The issues presented are whether: (I) there was a genuine issue of material fact as to whether the contract to purchase the lot included a promise of access to the lake; (II) there was evidence of damages to support (A) plaintiffs' fraud claim, or (B) plaintiffs' unfair or deceptive trade practices claim; and (III) the trial court abused its discretion by denying plaintiffs' motion to amend the complaint.

Summary Judgment Standard

    The law of summary judgment in North Carolina was laid out in detail by our Supreme Court in Lowe v. Bradford, 305 N.C. 366, 289 S.E.2d 363 (1982). Summary judgment is proper “if the pleadings, depositions, answers to interrogatories, and admissions on file, together with the affidavits, if any, show that there is no genuine issue as to any material fact and that any party is entitled to a judgment as a matter of law.” N.C. Gen. Stat. § 1A-1, Rule 56(c)(2001). “A party moving for summary judgment may prevail if it meets the burden (1) of proving an essential element of the opposing party's claim is nonexistent, or (2) of showing through discovery that the opposing party cannot produce evidence to support an essential element of his or her claim.” Lowe, 305 N.C. at 369, 289 S.E.2d at 366. “If the moving party satisfies its burden of proof, then the burden shifts to the non-moving party to 'set forth specific facts showing that there is a genuine issue for trial[,]'” or, alternatively, must produce an excuse for not doing so. Id. at 369-70, 289 S.E.2d at 366 (quoting N.C. Gen. Stat. § 1A-1, Rule 56(e)). “The nonmoving party 'may not rest upon the mere allegations of his pleadings.'” Id. at 370, 289 S.E.2d at 366 (quoting N.C. Gen. Stat. § 1A-1, Rule 56(e)). Thus where,
        the moving party by affidavit or otherwise presents materials in support of his motion, it becomes incumbent upon the opposing party to take affirmative steps to defend his position by proof of his own. If he rests upon the mere allegations or denial of his pleading, he does so at the risk of having judgment entered against him.

Id.
I.

    [1] Plaintiffs first contend that the trial court erred in granting summary judgment for defendants on the breach of contract claim. “'The elements of a claim for breach of contract are (1) existence of a valid contract and (2) breach of the terms of that contract.'” Lake Mary Ltd. Part. v. Johnston, 145 N.C. App. 525, 536, 551 S.E.2d 546, 554 (2001) (quoting Poor v. Hill, 138 N.C. App. 19, 26, 530 S.E.2d 838, 843 (2000)). Furthermore, this Court has recognized that:            A developer may not by the use of recorded plats and restrictive covenants create the illusion of a high quality subdivision and then shield itself from responsibility by claiming that it did not promise to construct the amenities implied by the restrictive covenants and that these covenants do not give rise to an affirmative obligation.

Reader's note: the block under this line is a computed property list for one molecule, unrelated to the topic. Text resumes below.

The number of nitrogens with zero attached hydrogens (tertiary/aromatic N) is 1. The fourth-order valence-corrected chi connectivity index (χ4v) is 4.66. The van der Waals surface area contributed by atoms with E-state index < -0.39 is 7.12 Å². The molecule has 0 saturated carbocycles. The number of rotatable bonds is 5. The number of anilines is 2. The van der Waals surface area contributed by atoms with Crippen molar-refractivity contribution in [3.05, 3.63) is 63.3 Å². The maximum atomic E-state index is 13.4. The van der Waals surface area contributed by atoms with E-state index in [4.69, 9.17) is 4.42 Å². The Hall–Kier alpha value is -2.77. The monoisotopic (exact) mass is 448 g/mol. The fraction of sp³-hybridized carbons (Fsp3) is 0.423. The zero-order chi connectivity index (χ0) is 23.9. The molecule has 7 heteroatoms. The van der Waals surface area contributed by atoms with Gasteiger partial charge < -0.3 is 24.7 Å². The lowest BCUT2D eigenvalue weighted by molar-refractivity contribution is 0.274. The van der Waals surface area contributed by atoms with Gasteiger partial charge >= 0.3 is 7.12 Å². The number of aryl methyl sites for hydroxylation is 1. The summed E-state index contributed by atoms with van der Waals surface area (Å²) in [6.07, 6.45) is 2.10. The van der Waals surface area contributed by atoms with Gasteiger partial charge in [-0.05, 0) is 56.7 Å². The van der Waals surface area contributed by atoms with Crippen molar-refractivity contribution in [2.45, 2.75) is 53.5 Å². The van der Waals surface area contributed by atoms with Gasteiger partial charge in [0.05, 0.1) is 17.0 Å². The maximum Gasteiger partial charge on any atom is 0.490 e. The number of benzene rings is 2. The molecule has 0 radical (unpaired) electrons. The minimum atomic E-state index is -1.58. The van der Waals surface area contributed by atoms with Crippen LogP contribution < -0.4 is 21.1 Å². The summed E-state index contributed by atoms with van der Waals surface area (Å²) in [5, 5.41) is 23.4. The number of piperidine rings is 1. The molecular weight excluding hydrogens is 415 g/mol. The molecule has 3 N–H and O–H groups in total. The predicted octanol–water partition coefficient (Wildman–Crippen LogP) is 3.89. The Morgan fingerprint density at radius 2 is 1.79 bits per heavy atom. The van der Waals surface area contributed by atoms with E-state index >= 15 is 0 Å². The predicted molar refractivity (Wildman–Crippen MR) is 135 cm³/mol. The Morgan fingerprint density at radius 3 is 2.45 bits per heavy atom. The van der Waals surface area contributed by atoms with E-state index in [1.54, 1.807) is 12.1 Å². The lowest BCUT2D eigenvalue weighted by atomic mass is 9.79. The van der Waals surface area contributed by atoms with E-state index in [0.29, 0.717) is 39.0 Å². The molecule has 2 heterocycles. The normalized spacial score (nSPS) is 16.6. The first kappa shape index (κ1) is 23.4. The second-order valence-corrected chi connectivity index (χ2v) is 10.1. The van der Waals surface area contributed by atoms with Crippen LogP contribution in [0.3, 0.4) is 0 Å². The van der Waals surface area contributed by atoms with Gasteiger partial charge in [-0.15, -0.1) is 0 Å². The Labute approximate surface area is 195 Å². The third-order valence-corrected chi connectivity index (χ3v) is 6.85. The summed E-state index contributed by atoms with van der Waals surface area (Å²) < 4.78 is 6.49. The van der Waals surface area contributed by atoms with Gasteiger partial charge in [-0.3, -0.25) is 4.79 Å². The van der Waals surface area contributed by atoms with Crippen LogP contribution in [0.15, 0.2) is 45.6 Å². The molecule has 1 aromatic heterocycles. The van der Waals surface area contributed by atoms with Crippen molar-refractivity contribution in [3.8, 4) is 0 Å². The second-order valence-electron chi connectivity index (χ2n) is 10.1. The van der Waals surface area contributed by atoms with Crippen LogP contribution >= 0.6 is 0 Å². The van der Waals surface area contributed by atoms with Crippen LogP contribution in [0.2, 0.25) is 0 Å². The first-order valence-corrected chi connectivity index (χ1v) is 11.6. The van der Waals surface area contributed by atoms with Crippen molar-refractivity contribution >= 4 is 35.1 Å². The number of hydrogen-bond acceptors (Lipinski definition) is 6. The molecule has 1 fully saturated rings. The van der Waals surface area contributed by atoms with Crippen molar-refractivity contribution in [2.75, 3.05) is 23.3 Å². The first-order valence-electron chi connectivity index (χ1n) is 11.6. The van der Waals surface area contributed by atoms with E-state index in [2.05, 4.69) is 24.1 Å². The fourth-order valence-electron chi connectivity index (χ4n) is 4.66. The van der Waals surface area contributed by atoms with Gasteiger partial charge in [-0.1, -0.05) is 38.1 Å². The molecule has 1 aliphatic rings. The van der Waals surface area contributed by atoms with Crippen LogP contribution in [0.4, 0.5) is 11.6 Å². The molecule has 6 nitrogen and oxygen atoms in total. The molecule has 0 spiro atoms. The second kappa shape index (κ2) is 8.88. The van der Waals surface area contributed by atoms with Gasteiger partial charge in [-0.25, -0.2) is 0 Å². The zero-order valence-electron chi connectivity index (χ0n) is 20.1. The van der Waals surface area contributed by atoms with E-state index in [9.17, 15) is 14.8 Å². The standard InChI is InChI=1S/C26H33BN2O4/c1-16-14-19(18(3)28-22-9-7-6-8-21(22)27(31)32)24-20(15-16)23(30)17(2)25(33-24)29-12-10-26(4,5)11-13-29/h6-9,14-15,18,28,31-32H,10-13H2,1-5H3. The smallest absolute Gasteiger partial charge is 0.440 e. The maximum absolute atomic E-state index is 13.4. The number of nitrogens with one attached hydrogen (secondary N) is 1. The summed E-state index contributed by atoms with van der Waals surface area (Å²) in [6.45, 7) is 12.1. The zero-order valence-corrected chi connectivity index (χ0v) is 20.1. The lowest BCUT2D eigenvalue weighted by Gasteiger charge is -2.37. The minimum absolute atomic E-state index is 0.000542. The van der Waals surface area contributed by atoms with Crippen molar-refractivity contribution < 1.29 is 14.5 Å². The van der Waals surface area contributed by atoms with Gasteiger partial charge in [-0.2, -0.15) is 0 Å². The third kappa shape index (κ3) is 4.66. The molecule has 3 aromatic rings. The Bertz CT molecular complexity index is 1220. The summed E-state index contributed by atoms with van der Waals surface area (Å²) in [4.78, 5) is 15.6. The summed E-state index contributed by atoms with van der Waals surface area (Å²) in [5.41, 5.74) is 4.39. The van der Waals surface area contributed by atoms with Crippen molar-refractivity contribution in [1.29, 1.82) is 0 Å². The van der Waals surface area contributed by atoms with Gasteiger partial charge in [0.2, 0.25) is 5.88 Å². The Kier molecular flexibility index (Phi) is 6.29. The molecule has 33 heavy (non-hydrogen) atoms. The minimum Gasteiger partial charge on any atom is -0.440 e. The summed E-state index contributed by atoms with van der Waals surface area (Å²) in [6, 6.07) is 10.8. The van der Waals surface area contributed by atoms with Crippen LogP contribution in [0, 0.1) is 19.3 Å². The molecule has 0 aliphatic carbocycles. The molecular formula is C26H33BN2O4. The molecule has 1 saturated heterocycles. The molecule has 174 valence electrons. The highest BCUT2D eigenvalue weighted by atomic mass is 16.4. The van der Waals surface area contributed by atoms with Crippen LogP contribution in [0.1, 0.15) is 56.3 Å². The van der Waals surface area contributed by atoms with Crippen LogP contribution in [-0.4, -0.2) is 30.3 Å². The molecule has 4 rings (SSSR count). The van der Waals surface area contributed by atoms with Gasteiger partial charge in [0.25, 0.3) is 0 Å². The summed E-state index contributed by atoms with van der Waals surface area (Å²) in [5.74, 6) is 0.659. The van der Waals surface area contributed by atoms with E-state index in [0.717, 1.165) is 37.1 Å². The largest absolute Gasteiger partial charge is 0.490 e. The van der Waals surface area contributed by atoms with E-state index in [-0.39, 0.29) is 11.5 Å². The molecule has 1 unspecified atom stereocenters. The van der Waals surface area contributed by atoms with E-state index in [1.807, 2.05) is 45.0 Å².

Lyerly v. Malpass, 82 N.C. App. 224, 229, 346 S.E.2d 254, 258 (1986).
    In this case there is no question that the parties entered into a valid contract for the purchase of the lot in Fox Creek. The only dispute is whether as a term of that contract defendants promised to provide access to High Rock Lake. The plaintiffs' evidence of record shows that plaintiffs were induced to inquire about the property based upon the sign at the entrance to the subdivision advertising that all lots had lake access, which remained posted despite the recording of the amended plat. When plaintiffs viewed the lot they later purchased, they were informed that lake access had not yet been approved. A jury could find that this statement indicated that the approval process was ongoing. These events all occurred after defendants recorded amended plats eliminating the planned lake access point.